All federal retirees are eligible for an annuity under the following categories that depend on age and length of service:
Regular Retirement—It is the employee’s option to retire after reaching minimum age and service requirements. However, there is a difference in eligibility requirements between the CSRS/CSRS-Offset and FERS systems.
Under FERS, an employee who meets one of the following age and service requirements is entitled to an immediate retirement benefit: age 62 with five years of service, 60 with 20, minimum retirement age (MRA) with 30 or MRA with 10 (but with reduced benefits).
The FERS/Social Security minimum retirement age for those born before 1948 is 55. An increase of two months per year is phased in over the next five years so that it reaches 56 for those born in 1953 through 1964. A similar increase applies over the five following years so that the MRA reaches 57 for those born in 1970 and after.
Under CSRS/CSRS-Offset, an employee may retire at age 62 with five years of service, 60 with 20, or 55 with 30.
Early Retirement—Eligibility requirements are identical for all three retirement systems: age 50 with 20 years of service and any age with 25 years.
If the head of an agency gets approval to permit early optional retirements, eligible employees will be notified of the opportunity to retire voluntarily. If they meet the above requirements, they may retire voluntarily on an immediate annuity. (Under CSRS/CSRS-Offset, the annuity is reduced by 2 percent for each year an employee is under age 55. There is no reduction under FERS.) At least five years of the service must be civilian service. CSRS/CSRS-Offset employees must have been employed under that system for at least one year out of the last two years preceding retirement. There is no such requirement under FERS.
Discontinued Service—Those who are involuntarily separated, other than for misconduct or delinquency, and have at least 25 years of service or are at least age 50 with 20 years of service, will be entitled to an immediate “discontinued service” annuity. The term “involuntary separation” means any separation against an employee’s will and without his or her consent, other than “for cause.” This typically is invoked in reduction-in-force situations.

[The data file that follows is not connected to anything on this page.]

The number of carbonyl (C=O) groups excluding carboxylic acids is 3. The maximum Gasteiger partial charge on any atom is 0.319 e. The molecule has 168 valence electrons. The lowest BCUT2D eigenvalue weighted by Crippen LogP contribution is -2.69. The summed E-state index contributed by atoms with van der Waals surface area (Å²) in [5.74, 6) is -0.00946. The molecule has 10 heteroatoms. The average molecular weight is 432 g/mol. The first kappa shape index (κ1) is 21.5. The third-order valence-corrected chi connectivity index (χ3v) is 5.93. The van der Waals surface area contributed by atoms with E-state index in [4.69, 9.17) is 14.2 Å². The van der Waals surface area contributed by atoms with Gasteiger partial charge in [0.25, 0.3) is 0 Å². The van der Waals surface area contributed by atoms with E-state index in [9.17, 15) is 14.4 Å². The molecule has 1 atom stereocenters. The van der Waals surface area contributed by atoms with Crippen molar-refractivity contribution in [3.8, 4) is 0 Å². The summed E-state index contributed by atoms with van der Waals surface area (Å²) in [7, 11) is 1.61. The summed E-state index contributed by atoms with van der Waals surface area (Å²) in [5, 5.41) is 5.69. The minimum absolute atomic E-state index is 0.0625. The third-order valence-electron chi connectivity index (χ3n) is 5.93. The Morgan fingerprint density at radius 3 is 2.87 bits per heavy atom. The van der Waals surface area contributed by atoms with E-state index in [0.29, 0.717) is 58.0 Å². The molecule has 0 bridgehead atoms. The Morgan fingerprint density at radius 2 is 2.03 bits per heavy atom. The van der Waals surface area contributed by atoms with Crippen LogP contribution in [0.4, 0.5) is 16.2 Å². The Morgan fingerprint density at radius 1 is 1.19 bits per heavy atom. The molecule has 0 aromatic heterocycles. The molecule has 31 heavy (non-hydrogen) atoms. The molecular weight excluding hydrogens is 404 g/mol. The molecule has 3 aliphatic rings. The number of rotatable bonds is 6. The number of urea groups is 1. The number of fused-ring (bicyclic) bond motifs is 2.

Under CSRS/CSRS-Offset, the annuity will be reduced by 2 percent for each year the employee is under age 55. There is no reduction under FERS. CSRS/CSRS-Offset employees must have been employed under CSRS for at least one year out of the last two years preceding retirement. There is no such requirement under FERS. At least five years of the service must be civilian service.
Deferred Retirement—Employees under CSRS/CSRS-Offset who leave federal service before meeting the age and service requirements for an immediate retirement benefit may receive a deferred annuity at age 62, if they have at least five years of creditable civilian service, do not receive a refund of all retirement contributions and are not eligible for an immediate retirement benefit. Under FERS, employees are eligible at age 62 with five years of service, 60 with 20, minimum retirement age with 30 or MRA with 10 (but with a reduced benefit).
Disability Retirement—Employees who become disabled during the course of their federal career may be entitled to a disability annuity. Under CSRS/CSRS-Offset, they must have completed at least five years of federal civilian service; under FERS, only 18 months. Second, while employed in a position covered by either CSRS/CSRS-Offset or FERS, they must have become disabled for “useful and efficient service” in both their current position and any other vacant position at the same grade or pay level for which qualified.
Before they can be considered eligible for a disability retirement benefit, their employing agency must determine that they are not qualified for reassignment to any other vacant position within the agency and commuting area at the same grade or pay level of the position they currently occupy.